Gammage Memorial Auditorium
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Grady Gammage Memorial Auditorium
|Address||1200 South Forest Avenue|
|Owner||Arizona State University|
|Broadway Across America|
Grady Gammage Memorial Auditorium
|Architect||Frank Lloyd Wright|
|NRHP reference #||85002170|
|Added to NRHP||September 11, 1985|
The Grady Gammage Memorial Auditorium is a multipurpose performing arts center in Tempe, Arizona within the main campus of Arizona State University (ASU). The auditorium, which bears the name of former ASU President Grady Gammage, is considered to be one of the last public commissions of architect Frank Lloyd Wright.
According to historical content produced by Arizona State University, the process that would lead to the historic Gammage Memorial Auditorium began in 1957 when incumbent ASU President Grady Gammage desired a unique auditorium for the ASU campus. In 1956, a collapsed roof rendered a campus facility that served as an auditorium and gymnasium unusable, likely forming the first event in the chronology of the new auditorium's development. Gammage recruited friend Frank Lloyd Wright to take part in the design of the new auditorium. He would, with various budget related alterations, base its design on an opera house that he had conceptualized for the city of Baghdad, Iraq sometime prior upon the invitation of King Faisal II. All intentions for the Baghdad opera house, a feature of the Plan for Greater Baghdad, were effectively abandoned after the King's assassination in the 14 July Revolution. Wright is also said to be responsible for the 1200 South Forest Avenue location of the circular auditorium, a site which was then occupied by an athletic field, and earlier by G.I. housing units. Wright's contribution to the blueprint of the concert hall ceased upon his death in 1959 (coincidentally the same year Grady Gammage expired), leaving protégé William Wesley Peters to undertake its completion. Spearheaded by the R.E. McKee Company, construction of the facility commenced in 1962 and completed twenty-five months later, officially opening on September 18, 1964, in time to host The Philadelphia Orchestra conducted by Eugene Ormandy.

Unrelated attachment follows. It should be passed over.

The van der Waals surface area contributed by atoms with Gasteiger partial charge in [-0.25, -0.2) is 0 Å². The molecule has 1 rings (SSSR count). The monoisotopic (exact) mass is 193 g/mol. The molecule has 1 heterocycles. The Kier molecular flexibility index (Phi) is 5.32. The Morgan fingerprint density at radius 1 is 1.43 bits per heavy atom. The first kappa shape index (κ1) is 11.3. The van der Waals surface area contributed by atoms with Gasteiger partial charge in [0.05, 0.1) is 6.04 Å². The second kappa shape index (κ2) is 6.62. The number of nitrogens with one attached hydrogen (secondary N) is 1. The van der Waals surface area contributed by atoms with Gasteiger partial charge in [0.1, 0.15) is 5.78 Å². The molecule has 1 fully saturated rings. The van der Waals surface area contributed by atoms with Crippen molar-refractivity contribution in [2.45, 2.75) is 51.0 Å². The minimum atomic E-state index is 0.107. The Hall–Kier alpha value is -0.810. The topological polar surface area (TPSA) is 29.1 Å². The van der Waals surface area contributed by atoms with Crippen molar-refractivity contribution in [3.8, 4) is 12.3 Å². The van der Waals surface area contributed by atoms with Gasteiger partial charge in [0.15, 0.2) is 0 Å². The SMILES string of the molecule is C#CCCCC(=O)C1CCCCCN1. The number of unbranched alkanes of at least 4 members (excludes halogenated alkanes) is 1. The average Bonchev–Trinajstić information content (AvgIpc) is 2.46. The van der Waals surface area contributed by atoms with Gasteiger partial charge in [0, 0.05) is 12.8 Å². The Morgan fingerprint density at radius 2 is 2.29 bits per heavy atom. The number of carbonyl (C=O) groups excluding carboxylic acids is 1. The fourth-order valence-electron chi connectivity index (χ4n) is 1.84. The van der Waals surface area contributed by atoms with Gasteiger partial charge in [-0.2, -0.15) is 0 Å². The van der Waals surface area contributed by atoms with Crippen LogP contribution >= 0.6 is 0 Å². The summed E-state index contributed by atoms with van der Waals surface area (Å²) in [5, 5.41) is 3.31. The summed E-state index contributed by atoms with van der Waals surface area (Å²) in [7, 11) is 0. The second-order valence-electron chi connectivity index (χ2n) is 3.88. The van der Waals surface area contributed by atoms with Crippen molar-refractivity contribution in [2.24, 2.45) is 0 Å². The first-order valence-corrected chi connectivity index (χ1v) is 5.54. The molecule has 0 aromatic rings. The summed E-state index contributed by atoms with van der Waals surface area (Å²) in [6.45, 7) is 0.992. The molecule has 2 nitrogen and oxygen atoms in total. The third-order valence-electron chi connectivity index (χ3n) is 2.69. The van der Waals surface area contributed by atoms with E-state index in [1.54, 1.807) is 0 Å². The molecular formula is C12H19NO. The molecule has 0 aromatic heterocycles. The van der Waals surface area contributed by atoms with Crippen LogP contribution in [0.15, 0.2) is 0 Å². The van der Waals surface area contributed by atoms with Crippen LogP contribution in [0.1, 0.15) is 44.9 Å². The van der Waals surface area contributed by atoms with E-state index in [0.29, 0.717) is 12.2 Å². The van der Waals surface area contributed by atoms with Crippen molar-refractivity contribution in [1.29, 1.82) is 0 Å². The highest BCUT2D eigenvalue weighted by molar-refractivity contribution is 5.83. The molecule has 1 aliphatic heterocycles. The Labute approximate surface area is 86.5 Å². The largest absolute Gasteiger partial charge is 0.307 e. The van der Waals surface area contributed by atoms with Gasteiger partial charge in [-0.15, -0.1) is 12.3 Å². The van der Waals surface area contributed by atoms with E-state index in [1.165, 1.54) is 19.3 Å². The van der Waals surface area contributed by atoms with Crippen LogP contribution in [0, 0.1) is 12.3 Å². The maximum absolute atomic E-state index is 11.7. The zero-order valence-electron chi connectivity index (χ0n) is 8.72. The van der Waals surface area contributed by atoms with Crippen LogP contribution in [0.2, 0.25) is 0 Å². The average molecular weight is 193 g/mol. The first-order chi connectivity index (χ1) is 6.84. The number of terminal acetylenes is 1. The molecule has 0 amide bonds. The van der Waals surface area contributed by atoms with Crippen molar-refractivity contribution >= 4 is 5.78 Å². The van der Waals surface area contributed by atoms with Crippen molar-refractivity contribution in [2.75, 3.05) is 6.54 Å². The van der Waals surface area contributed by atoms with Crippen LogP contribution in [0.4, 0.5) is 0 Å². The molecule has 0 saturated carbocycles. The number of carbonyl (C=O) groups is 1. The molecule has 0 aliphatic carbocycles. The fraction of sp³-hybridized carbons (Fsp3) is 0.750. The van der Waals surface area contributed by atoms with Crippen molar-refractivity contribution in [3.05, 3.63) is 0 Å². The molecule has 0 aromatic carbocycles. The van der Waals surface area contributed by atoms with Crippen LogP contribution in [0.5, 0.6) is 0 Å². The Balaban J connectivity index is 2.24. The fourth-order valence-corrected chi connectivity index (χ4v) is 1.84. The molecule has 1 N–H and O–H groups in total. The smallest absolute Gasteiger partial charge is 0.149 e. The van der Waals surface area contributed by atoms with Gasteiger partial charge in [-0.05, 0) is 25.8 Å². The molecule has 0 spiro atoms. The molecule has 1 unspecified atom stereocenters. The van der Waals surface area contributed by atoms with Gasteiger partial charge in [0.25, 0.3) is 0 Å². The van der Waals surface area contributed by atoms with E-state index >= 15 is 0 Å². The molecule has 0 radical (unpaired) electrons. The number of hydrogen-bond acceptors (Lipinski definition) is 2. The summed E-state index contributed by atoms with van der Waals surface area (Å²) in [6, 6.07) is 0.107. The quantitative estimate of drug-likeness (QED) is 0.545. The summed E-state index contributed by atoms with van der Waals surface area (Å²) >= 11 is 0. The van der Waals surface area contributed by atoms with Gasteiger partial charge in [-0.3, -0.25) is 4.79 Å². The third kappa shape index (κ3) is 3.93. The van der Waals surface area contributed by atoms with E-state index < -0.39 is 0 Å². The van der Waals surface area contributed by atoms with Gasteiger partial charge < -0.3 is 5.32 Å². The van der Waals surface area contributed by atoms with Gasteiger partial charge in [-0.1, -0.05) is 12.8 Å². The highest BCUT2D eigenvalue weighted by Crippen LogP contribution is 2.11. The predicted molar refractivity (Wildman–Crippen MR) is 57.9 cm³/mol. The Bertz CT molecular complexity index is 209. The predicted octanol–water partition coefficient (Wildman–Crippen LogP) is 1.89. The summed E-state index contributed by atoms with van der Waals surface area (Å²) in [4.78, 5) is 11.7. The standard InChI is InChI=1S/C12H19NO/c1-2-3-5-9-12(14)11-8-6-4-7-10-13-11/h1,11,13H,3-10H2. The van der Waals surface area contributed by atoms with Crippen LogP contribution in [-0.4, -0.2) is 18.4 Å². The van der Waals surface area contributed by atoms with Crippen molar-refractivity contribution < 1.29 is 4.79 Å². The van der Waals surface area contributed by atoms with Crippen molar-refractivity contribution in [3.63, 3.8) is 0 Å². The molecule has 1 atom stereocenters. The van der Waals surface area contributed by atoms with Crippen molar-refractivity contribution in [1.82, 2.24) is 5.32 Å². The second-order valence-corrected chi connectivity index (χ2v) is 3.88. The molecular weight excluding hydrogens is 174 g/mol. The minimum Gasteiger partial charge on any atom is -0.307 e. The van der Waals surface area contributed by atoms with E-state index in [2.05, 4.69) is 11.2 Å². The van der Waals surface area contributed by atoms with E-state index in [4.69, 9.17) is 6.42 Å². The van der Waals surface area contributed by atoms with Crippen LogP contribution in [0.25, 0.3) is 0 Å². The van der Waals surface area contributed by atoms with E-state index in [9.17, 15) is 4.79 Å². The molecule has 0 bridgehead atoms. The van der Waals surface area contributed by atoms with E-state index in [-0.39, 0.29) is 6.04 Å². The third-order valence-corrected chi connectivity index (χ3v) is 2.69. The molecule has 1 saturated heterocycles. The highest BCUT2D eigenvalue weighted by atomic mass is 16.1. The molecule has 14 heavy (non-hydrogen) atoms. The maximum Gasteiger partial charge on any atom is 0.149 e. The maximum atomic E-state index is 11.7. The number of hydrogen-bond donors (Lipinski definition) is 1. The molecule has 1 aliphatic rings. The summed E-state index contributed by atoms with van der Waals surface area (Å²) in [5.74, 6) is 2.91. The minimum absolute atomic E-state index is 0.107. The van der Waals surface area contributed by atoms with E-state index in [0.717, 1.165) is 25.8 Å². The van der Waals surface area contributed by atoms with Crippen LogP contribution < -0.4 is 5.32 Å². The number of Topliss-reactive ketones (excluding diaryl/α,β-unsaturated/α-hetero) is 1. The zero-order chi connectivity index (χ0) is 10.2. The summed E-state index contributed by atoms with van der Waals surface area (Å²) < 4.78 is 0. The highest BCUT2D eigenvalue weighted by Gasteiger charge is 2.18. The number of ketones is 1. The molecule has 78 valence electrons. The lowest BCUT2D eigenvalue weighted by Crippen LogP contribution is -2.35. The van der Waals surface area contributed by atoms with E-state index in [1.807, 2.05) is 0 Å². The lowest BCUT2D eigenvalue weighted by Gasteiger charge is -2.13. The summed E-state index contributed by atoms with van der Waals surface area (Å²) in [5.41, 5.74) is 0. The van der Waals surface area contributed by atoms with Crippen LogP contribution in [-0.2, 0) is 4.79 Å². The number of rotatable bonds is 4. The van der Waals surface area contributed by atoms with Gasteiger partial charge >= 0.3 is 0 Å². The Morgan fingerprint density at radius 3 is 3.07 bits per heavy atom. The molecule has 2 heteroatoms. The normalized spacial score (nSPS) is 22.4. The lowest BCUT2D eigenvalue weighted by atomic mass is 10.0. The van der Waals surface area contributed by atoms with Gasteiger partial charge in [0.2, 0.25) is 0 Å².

The structure measures 300 feet (91 m) long by 250 feet (76 m) wide by 80 feet (24 m) high. Fifty concrete columns support the round roof with its pattern of interlocking circles. Twin "flying buttress" pedestrian ramps extending 200 feet (61 m) from the north and east sides of the structure connect the building to the parking lot. The auditorium seats 3,017 people on its main floor, grand tier and balcony. The stage can be adapted for grand opera, Broadway musicals, dramatic productions, solo productions, organ recitals and lectures.
Performance and other spaces
The auditorium has a maximum seating capacity of 3,011. It is wheelchair accessible and has an infrared system for 100 hearing-impaired people (in addition to signers).
- Stage type: proscenium
- Playing space dimensions: 64'x33' or 64'x40'
- Proscenium opening: 64'x30'
- Height grid/ceiling: 78'
- Stage floor type: Canadian hard rock maple
- Rigging system type: 58 double purchase, 40 hydraulic (98 lines total)
- Loading dock
- Door dimensions: 10'x11'6
- Dressing rooms: 9
- Maximum capacity: 54
Permanent installations: traps in stage, orchestra shell, hydronic orchestra pit, electricity in pit, music stands, pianos Pit
- Dimensions: 76'x9'
- Number of stands: 85
- Chairs for pit: 90
- Building electrics current: 9 panels-3-600/3-200/2-100/1-100 = 2700 total
- Lighting board: computer memory
- Lighting equipment: 32-8x13, 22-10x12, 55-6x9, 30 8" Fresnels, 12 Par Cans, 12 Mini Strips
- Storrer, William Allin. The Frank Lloyd Wright Companion. University of Chicago Press, 2006, ISBN 0-226-77621-2 (S.432)
- "National Register of Historical Places - ARIZONA - Maricopa County". National Park Service.
-  Archived May 19, 2006, at the Wayback Machine
-  Archived May 3, 2008, at the Wayback Machine
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